Sean Danley has spent the past six months in Yangon scouting office space for his U.S.-based employer, which wants to open an outpost in Myanmar. He checked out the city’s three office towers. Annual rents in those buildings, none of which is taller than 27 stories, now surpass $100 a square foot, higher than the $75 average for downtown Manhattan, according to broker CBRE Group.
The Yangon villas Danley considered didn’t have safety exits and required sharing space with other companies or were in odd locations—all unsuitable for an international engineering and construction business such as his. (Danley says he isn’t authorized to identify the firm.) After seeing 10 places and losing one to someone Danley claims had a “bag of money,” the executive is still looking. “We can’t move into a space where someone’s cooking up nasi goreng on the sidewalk all night,” he says, referring to fried rice.
Finding office space is a headache for the hundreds of multinational companies looking to set up operations in Myanmar, a nation of 48 million that was the target of sanctions for 15 years. Yangon, the commercial capital, needs at least 8.7 million square feet of office space to support the influx, according to Yoma Strategic Holdings (YMAIF). There are 600,000 square feet available now.
Some companies are operating out of Yangon hotels. Mizuho Corporate Bank (MFG) has seen its rent at the Sedona Hotel more than double since April of last year to $6,720 a month for 1,000 square feet, according to its local representative, Tetsuro Nonaka. Other Sedona tenants include Yamaha Motor (YAMHF) and Kawasaki Heavy Industries (KWHIY).
Consumer-goods giant Unilever (UN) is among companies that have rented villas, driving lease prices skyward. A four-bedroom house that rents at $6,500 a month will probably cost $9,500 by the end of the year, says Brett Miller, managing director of Scipio Services, a local facilities management company.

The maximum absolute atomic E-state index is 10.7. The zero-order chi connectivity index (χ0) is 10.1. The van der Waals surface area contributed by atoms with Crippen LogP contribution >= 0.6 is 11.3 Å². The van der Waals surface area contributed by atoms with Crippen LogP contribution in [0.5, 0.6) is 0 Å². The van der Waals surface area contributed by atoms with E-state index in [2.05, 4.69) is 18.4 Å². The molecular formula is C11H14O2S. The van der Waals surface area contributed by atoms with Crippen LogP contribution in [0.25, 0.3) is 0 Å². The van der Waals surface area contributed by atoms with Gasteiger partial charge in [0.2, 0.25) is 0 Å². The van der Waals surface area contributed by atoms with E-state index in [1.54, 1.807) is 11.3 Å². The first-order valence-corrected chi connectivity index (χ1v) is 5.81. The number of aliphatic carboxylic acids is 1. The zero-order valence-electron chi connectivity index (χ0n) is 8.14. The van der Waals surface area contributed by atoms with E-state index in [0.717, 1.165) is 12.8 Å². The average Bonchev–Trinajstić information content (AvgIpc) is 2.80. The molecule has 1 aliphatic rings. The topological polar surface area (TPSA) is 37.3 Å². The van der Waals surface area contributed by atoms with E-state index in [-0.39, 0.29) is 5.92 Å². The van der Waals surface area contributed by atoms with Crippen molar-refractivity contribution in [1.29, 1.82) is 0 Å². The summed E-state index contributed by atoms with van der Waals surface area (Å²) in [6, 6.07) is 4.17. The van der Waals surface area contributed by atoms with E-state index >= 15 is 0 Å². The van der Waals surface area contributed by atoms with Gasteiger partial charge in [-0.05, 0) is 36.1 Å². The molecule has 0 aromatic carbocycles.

The imbalance between supply and demand has predictably sparked a building boom. About 1.9 million square feet will be available by the end of 2015, according to broker Colliers International. “Whatever is being built right now will not satisfy immediate demand,” says Cyrus Pun, executive director of Yoma, a Singapore company that derives most of its revenue from developing property in Myanmar. “It’s an attractive market for foreign developers.”
Asian investors like Pun have a head start in Myanmar because the country was off limits to their Western rivals for more than a decade. The U.S. and the European Union have gradually been lifting sanctions since Myanmar’s political opposition, headed by Nobel Peace Prize winner Aung San Suu Kyi, won a majority of legislative seats in the April 2012 elections.
U.S. companies are now free to invest in the country, though they are barred from doing business with ventures connected to the former military leadership. Among the challenges newcomers face are phone networks that frequently drop calls and a cash-only payments system.
Ambiguous laws are holding some potential investors back. Speaking at a July 2 press conference, Lucas Chow, chief executive officer of Singapore’s Far East Orchard (FEOR:SP), cited uncertainty over property rights and mortgages among the reasons the Singaporean developer was not rushing into Yangon. “It’s a very cowboy town,” said Chow, adding, “I don’t think we have an appetite for that kind of market.”